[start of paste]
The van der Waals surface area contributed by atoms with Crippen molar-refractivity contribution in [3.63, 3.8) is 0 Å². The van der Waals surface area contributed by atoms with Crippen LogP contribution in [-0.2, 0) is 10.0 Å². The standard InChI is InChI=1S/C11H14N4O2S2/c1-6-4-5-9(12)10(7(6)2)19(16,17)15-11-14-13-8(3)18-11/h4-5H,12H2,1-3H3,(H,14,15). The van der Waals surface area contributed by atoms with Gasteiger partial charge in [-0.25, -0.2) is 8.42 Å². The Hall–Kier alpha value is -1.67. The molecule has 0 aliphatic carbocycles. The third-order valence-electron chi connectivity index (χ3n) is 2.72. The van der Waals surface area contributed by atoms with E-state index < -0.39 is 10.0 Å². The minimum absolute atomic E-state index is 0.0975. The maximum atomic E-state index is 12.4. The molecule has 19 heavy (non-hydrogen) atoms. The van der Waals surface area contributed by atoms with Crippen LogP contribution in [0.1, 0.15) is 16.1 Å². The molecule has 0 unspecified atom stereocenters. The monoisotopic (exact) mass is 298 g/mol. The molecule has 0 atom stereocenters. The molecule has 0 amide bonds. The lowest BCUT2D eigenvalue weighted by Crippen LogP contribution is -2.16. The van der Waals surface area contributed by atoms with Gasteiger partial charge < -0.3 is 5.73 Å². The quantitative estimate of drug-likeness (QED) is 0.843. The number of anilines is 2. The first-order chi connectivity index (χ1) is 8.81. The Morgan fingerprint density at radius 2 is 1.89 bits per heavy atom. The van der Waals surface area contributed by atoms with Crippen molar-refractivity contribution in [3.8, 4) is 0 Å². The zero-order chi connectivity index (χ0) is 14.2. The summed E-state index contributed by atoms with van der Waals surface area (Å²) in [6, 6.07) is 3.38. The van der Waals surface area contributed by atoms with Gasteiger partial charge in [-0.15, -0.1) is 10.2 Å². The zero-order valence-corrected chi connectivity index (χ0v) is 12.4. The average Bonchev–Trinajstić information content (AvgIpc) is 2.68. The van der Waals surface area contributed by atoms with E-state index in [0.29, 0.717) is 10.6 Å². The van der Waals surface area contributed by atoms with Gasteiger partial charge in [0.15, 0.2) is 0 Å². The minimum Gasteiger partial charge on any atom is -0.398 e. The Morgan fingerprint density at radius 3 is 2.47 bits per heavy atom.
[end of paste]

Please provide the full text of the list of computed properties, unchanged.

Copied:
The van der Waals surface area contributed by atoms with Crippen molar-refractivity contribution in [3.63, 3.8) is 0 Å². The van der Waals surface area contributed by atoms with Crippen LogP contribution in [-0.2, 0) is 10.0 Å². The standard InChI is InChI=1S/C11H14N4O2S2/c1-6-4-5-9(12)10(7(6)2)19(16,17)15-11-14-13-8(3)18-11/h4-5H,12H2,1-3H3,(H,14,15). The van der Waals surface area contributed by atoms with Gasteiger partial charge in [-0.25, -0.2) is 8.42 Å². The Hall–Kier alpha value is -1.67. The molecule has 0 aliphatic carbocycles. The third-order valence-electron chi connectivity index (χ3n) is 2.72. The van der Waals surface area contributed by atoms with E-state index < -0.39 is 10.0 Å². The minimum absolute atomic E-state index is 0.0975. The maximum atomic E-state index is 12.4. The molecule has 19 heavy (non-hydrogen) atoms. The van der Waals surface area contributed by atoms with Crippen LogP contribution in [0.1, 0.15) is 16.1 Å². The molecule has 0 unspecified atom stereocenters. The monoisotopic (exact) mass is 298 g/mol. The molecule has 0 atom stereocenters. The molecule has 0 amide bonds. The lowest BCUT2D eigenvalue weighted by Crippen LogP contribution is -2.16. The van der Waals surface area contributed by atoms with Gasteiger partial charge < -0.3 is 5.73 Å². The quantitative estimate of drug-likeness (QED) is 0.843. The number of anilines is 2. The first-order chi connectivity index (χ1) is 8.81. The Morgan fingerprint density at radius 2 is 1.89 bits per heavy atom. The van der Waals surface area contributed by atoms with Crippen molar-refractivity contribution in [3.8, 4) is 0 Å². The zero-order chi connectivity index (χ0) is 14.2. The summed E-state index contributed by atoms with van der Waals surface area (Å²) in [6, 6.07) is 3.38. The van der Waals surface area contributed by atoms with Gasteiger partial charge in [-0.15, -0.1) is 10.2 Å². The zero-order valence-corrected chi connectivity index (χ0v) is 12.4. The average Bonchev–Trinajstić information content (AvgIpc) is 2.68. The van der Waals surface area contributed by atoms with E-state index in [0.29, 0.717) is 10.6 Å². The van der Waals surface area contributed by atoms with Gasteiger partial charge in [0.15, 0.2) is 0 Å². The minimum Gasteiger partial charge on any atom is -0.398 e. The Morgan fingerprint density at radius 3 is 2.47 bits per heavy atom.